1993 Geo Metro Convertible Is Our Bring a Trailer Auction Pick of the Day

  • Bring a Trailer offers an automobile for you if you’re looking for a truly horrible car from the 1990s with a 1.0-litre three-cylinder engine and 13-inch tyres.
  • The little Metro was a product of General Motors’ long-defunct Geo brand, and it even sported the Chevrolet badge at one point.
  • The high offer is currently $5100, with bidding set to expire on Friday, April 8. The successful bidder may be able to negotiate a lower price.
1993 Geo Metro Convertible

Everyone went crazy over a three-cylinder Toyota last week. Show off your inner freak for a three-cylinder Geo this week. It’s magenta, it’s bad, and, like most wonderful terrible vehicles, it’s now fetching real money on Bring a Trailer, which is owned by Hearst Autos, along with Car and Driver. This 1993 Metro’s listing will expire in three days, after which you will most likely be unable to find another three-cylinder convertible with 13-inch tyres and 36,000 kilometres for several months.

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In the automotive news cycle, the 1993 Geo Metro Convertible comes and goes. Last November, a 400-mile Chevy-branded Metro—the very last two-door hatch before manufacture abruptly halted in 2001—sold for more than $18,000 on BaT. The winning bidder is betting on a bright future, considering we bought four at once for $4500 just a few years ago. When gas prices hit historic highs in 2008, Metros were selling for over $7000 (we tested one in 1992 that was priced at $8670). The ability of the little cars to achieve 50 miles per gallon was due to physics, not any technological brilliance at the Suzuki factory that produced them (and the Swift) from 1989 to 2001. Efficiency is the only result when a motorised device weighing less than a tonne cuts through the air with the engine displacement of two water bottles.

1993 Geo Metro Convertible Is Our Bring a Trailer Auction Pick of the Day

Although this magenta Metro LSi appears to have been resprayed (the hood is brilliant red), the vendor and many Metro fans argue that this was a factory feature. A driver’s side airbag, air conditioning, a scrunchy black soft top, windows that slide up and down, and superb Geo hubcaps round out the package. Electronic fuel injection and OBD-I sensors maintain the 1.0-litre three-cylinder engine’s 55 horsepower and 58 pound-feet of torque in good form. Except for the JVC stereo, everything appears to be original. Following its purchase in California, the magenta Metro spent the next 13 years or so in Las Vegas before moving to Oklahoma and eventually Colorado. In the BaT comments, it’s a reasonable question to ask how baby Geo made it to Pennsylvania in one piece.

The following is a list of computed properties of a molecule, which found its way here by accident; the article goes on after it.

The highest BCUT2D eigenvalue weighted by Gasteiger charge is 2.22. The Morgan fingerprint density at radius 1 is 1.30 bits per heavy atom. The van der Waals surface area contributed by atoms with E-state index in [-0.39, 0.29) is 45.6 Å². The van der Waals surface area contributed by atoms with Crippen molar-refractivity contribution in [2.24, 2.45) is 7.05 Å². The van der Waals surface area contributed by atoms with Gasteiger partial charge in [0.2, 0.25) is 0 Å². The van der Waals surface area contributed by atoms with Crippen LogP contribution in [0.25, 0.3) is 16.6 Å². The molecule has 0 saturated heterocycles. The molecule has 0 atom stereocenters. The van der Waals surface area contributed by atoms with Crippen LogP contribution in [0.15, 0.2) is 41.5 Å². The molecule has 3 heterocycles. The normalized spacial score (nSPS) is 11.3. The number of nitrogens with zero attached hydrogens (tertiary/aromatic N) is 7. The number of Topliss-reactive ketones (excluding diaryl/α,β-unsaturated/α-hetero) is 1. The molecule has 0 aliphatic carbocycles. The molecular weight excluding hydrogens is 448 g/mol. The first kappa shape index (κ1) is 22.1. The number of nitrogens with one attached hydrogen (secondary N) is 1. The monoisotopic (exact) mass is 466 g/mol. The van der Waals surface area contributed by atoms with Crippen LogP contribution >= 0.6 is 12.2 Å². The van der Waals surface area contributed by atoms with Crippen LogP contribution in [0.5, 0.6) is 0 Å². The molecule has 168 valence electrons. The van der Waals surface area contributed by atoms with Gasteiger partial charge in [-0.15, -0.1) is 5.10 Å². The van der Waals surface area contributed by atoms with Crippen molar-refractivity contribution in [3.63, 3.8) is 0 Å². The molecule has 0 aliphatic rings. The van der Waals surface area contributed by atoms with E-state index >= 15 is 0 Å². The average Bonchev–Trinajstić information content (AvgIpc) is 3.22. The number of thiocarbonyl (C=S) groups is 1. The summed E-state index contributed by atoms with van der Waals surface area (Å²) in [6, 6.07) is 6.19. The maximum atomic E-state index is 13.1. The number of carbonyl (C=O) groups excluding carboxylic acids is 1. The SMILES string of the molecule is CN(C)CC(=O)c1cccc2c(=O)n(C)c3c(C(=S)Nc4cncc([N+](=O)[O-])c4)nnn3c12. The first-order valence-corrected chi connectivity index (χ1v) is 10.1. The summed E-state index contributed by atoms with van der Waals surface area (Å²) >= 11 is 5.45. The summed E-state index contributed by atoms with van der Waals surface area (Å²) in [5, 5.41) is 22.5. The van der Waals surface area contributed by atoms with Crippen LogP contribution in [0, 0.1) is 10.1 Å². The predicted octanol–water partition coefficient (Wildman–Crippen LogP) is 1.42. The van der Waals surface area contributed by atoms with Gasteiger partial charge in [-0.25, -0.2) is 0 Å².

1993 Geo Metro Convertible Is Our Bring a Trailer Auction Pick of the Day

We don’t have to inquire because we’ve driven a lot of 1993 Geo Metro Convertible. Don’t complain about new cars being expensive; the Metro LSi convertible we drove for our January 1991 issue cost $11,106, which is more than $23,000 in today’s money. Also, don’t yell at your own car if it’s taking too long. A Metro reached 60 mph in 13.1 seconds during a 12-car mega test in 1992. We tested a Chevrolet-branded 1998 Metro against the Toyota Prius and Honda Insight in 2009, and it took 2.8 seconds longer.

“It takes 20.3 seconds to cover a quarter-mile, about double the average amount of time that Americans will listen to Kenny G before changing channels,” John Phillips noted. The Metro now has “all the structural integrity of hollandaise sauce on fillet d’eel” after the roof was removed. Phillips was aiming for accuracy rather than hilarity this time.

The pink Metro’s next owner will be without power steering and service records. The original owner’s manuals, all of the original keys, a Sharpie-marked CD, and a brochure advertising the Geo Satisfaction System are all in their place. The auction will close on April 8th. Combine with caution and delight.

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